Press reports said Friday that the conglomerate had bowed to US pressure and removed a representative of the state-owned Iranian investment group IFIC from the board.
Speaking to IRNA here, IFIC head Ahmad Rahgozar stressed that Iran would not relinquish the seat, and would instead protest to the decision at the meeting of ThyssenKrupp's shareholders on January 21, 2005.
"Iran has not accepted the issue of terminating its membership at the supervisory board of the company," he said, adding "we have decided to raise up the issue at the upcoming meeting of the shareholders and insist on maintaining Iran's membership."
"However, we are not confident whether the demand will be accepted," Rahgozar added.
The official criticized the company for bowing to US pressure, including its decision to vacate the seat of Iranian representative at the company, Mohammad Navab-Motlaq.
"Having entered ThysssenKrupp some 30 years ago, we have remained in the company during its worst days, when it was making either no or little gains. But now that ThyssenKrupp is witnessing its best days, it wants us to relinquish our only seat at the supervisory board," he said.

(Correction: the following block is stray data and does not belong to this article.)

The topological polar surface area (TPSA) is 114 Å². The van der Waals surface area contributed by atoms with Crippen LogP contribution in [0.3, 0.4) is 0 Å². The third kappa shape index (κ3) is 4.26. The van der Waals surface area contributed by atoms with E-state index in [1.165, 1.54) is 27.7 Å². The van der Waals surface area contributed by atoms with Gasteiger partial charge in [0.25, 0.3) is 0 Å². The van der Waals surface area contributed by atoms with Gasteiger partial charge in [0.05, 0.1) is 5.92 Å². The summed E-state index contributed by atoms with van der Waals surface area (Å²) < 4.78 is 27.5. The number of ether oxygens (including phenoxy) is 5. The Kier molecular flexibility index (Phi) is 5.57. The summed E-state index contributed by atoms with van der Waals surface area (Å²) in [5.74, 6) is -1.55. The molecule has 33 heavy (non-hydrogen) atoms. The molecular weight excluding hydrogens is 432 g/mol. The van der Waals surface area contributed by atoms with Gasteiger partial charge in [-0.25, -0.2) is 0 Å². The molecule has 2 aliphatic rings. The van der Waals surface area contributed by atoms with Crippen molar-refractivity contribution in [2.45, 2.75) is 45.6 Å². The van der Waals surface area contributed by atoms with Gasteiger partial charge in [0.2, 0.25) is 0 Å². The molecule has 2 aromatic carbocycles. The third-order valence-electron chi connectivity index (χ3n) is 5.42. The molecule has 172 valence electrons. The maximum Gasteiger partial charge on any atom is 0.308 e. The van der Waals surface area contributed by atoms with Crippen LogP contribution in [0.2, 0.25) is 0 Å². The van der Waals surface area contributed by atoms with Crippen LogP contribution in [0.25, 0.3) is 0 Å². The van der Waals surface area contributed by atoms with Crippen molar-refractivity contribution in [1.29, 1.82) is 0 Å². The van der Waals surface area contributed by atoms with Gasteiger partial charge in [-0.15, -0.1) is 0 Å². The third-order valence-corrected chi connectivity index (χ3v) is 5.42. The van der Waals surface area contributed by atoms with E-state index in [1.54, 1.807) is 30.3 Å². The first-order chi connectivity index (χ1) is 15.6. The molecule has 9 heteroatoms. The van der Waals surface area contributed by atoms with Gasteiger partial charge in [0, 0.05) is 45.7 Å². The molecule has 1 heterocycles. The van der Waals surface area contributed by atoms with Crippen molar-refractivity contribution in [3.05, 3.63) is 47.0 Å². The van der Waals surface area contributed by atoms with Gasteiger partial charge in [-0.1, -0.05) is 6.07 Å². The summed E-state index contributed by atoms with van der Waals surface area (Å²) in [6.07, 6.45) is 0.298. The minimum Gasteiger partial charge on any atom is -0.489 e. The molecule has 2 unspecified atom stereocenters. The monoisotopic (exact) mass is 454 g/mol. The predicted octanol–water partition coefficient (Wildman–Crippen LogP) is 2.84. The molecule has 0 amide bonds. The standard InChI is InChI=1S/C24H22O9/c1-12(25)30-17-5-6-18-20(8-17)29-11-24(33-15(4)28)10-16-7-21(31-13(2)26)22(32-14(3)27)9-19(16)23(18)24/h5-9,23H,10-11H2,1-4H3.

Asked about Iran's possible sale of ThyssenKrupp shares, Rahgozar said, "This won't happen in the short-term. In fact we want to hold on to the shares because the price is rising and right now it is not a good time to sell the shares."
Iran's current 4.5 percent shares in ThyssenKrupp are estimated to be worth about 357 million euros, according to German press reports.
Rahgozar said the company's decision to bow to the American pressure, would send a 'wrong signal to German-Iranian economic ties'.
Washington forced already ThyssenKrupp last year to slash Iran's share in the company from 7.8 to 4.5 percent.
Iran acquired 25.01 percent of Krupp's share in 1976. That figure was lowered to 7.8 percent after Krupp and Thyssen merged in 1999.
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